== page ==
Laguerre Polynomials, Reminiscences from Uppsala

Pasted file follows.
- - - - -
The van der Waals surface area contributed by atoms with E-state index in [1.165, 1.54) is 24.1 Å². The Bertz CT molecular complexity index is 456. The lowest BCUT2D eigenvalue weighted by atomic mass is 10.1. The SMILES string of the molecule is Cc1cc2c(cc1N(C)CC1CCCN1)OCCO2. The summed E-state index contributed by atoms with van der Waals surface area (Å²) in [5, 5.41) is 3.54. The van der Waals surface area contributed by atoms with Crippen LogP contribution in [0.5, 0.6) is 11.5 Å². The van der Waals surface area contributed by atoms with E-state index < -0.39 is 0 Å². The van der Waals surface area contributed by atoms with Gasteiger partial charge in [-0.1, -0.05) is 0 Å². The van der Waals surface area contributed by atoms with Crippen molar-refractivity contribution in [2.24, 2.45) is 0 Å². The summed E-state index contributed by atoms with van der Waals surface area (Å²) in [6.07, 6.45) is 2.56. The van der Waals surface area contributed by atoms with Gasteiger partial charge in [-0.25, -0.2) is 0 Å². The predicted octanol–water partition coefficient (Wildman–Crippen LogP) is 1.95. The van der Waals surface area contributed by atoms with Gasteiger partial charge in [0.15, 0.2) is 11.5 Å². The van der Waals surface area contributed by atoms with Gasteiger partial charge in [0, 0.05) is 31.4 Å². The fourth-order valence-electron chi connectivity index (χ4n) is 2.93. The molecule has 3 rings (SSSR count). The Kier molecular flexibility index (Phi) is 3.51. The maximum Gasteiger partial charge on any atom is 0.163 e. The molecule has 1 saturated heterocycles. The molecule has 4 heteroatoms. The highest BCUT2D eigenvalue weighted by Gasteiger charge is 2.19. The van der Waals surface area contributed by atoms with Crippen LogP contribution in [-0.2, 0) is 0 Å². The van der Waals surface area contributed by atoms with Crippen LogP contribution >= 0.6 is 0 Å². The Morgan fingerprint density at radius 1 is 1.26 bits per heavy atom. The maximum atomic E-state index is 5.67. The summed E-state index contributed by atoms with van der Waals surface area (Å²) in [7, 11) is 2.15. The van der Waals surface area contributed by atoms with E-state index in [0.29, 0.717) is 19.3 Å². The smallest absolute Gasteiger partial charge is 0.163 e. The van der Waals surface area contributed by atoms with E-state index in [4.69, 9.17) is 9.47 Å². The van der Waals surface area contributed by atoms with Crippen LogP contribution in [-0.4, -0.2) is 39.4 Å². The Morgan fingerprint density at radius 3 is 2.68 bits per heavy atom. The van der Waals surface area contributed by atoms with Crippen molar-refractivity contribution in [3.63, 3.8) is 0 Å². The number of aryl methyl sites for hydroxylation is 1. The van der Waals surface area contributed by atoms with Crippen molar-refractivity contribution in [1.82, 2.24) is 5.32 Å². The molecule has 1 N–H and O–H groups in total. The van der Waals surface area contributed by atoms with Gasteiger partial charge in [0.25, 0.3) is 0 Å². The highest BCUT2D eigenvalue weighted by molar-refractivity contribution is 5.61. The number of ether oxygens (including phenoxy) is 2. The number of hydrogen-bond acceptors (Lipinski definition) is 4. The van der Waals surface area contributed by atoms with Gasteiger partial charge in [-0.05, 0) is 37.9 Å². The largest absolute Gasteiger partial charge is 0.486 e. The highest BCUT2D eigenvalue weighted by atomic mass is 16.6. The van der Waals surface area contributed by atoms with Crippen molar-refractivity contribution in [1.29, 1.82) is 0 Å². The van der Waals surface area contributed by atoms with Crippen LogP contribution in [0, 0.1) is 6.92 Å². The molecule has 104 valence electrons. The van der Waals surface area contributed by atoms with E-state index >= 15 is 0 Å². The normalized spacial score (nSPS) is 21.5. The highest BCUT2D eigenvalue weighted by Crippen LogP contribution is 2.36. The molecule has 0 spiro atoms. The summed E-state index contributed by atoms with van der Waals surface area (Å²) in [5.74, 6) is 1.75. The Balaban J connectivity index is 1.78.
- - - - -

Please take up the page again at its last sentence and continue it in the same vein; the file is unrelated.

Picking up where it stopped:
I joined Professor Löwdin’s group in Uppsala as a young chemistry student from Hungary in the summer of 1957. The first couple of months I spent doing odd jobs in the office like pasting Physics Abstract cuttings on sheets of white paper and helping the secretaries with the binding of Technical Reports. In the meantime I was busy reading Löwdin’s articles trying to learn and understand his approach to quantum chemistry. After a few months Professor Löwdin decided that I might have made enough progress to be given a problem. It was on the ground state of the Helium atom, where extensive use was to be made of Laguerre polynomials. At this time Professor Löwdin had put strong emphasis on the importance of using a complete set of base functions like Laguerre polynomials rather than e.g. bound state hydrogen-like wave functions which are not complete unless the continuum states are also included /l/. I was supposed to use the variational method. This was my first research problem and I started to work on it with great enthusiasm. After calculating matrix elements for three months I got to the stage of putting it on the computer. To my horror and surprise the result of the first run was far below the experimental value of the ground state energy. Inexperienced as I was, even I had realized that something must have gone wrong.